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10

DEVELOPING NEW WINTER

wheat

varieties that are better able to resist Fusarium

head blight (FHB), a complex and stubborn

disease that can destroy whole crops, is the

goal of the research efforts of Dr. Ali Navabi

and his team at the University of Guelph.

“We’re introducing novel plant breeding

materials, testing them for resistance against

the disease and suitability for Ontario

conditions, then using them in making crosses

to Ontario-adapted varieties,” he says. The

idea is to come up with a variety that can

weather this province’s climate and better

fight off FHB.

Navabi is an associate professor within

the Department of Plant Agriculture at

the University of Guelph, and holds the

Grain Farmers of Ontario Professorship in

Wheat Breeding.

FHB, also called scab, is a fungal disease that

affects small grain crops such as barley, oats,

and wheat. It is devastating in that it reduces

yields, grades, and the quality of the grain’s

end use, and also produces toxins. Ontario’s

moist, humid conditions are conducive to the

onset and spread of the disease.

CAPTURING DATA

The project, which started in May 2014,

actually has three components. The first is

variety development, the second is

characterizing genetically-diverse winter

wheat materials at both the molecular and

field level, and the third is an inheritance

study of FHB resistance in wheat.

Over three-and-a-half years, researchers

worked on 450 winter wheat accessions

(distinct, identifiable samples of seed) that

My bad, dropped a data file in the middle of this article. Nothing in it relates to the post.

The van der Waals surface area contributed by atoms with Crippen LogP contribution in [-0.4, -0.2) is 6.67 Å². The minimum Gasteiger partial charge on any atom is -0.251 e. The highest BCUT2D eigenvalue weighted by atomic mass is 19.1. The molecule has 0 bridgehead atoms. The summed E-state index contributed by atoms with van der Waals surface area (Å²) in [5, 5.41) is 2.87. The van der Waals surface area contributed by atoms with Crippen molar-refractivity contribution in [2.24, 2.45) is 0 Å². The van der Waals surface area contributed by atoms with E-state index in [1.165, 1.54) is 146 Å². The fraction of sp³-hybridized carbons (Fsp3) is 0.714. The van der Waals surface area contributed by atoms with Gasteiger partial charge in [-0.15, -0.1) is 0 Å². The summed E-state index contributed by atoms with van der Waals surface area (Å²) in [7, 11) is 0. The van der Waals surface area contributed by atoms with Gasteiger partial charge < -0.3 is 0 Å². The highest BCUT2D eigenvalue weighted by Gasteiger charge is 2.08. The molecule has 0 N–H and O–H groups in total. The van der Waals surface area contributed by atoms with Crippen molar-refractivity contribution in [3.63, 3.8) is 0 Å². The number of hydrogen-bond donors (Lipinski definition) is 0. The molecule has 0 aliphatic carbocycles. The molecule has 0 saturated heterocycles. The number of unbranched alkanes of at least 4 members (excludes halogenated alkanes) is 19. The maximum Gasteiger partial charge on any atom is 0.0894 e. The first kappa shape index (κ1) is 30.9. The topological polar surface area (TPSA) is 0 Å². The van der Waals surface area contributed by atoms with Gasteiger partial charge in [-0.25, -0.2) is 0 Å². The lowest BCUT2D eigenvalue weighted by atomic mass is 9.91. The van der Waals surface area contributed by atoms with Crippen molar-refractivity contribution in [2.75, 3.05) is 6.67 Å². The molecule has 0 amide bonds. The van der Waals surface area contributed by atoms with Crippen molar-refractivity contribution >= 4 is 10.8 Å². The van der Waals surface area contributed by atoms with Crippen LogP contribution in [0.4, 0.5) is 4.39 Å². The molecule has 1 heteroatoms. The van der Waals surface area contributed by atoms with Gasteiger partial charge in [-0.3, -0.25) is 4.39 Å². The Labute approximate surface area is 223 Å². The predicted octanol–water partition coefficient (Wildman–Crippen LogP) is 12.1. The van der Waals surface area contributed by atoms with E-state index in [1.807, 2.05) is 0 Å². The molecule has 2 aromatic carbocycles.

were collected from across Canada, including

Ontario, Manitoba, Saskatchewan, and Alberta,

and from as early as pre-1900.

“We wanted to capture the Canadian winter

wheat’s genetic diversity, both geographically

and historically,” Navabi says.

The “Canadian Winter Wheat Diversity Panel”

as it’s called, was developed by PhD candidate

Harwinder Singh Sidhu and is the basis of

his thesis.

The seeds were planted in research plots,

infected with the disease, and subjected to

an environment that encouraged its growth.

Then, they were monitored through the year

and data was collected and recorded about

how each line was performing in the field.

Samples of DNA were also extracted from

each of the same 450 lines and genotyped

for the presence of genetic markers (small

pieces of DNA with known location), used in

studies of genetic diversity. Every sample was

tested for a total of around 90,000 different

DNA markers.

“We now have very rich datasets of genetic

information and field performance data

on how these lines perform against FHB,”

Navabi says.

Helping with the massive job in the plant

pathology laboratory was post-doctoral

research associate Mitra Serajazari.

Fighting off Fusarium head blight

DEVELOPING ONTARIO-ADAPTED VARIETIES

Research

Lois Harris

PHD CANDIDATE HARWINDER SINGH

SIDHU (FRONT) COLLECTING DATA IN

THE TEST PLOTS AT THE UNIVERSITY

OF GUELPH.

GENETIC CROSSES

Besides collecting the data, the

researchers also compared the field

and molecular markers and have been

finding markers that are linked to

genes that contribute to resistance to

the disease. These can then be used in

selecting varieties with higher levels of

disease resistance.

They’ve also produced at least 150

crosses of selected genetic materials

each year. Normally, actually arriving

at new varieties takes many years,

from the time the cross was made.

“In plant breeding, you need to go

through multiple generations to reach

a certain level of genetic purity,”

Navabi says.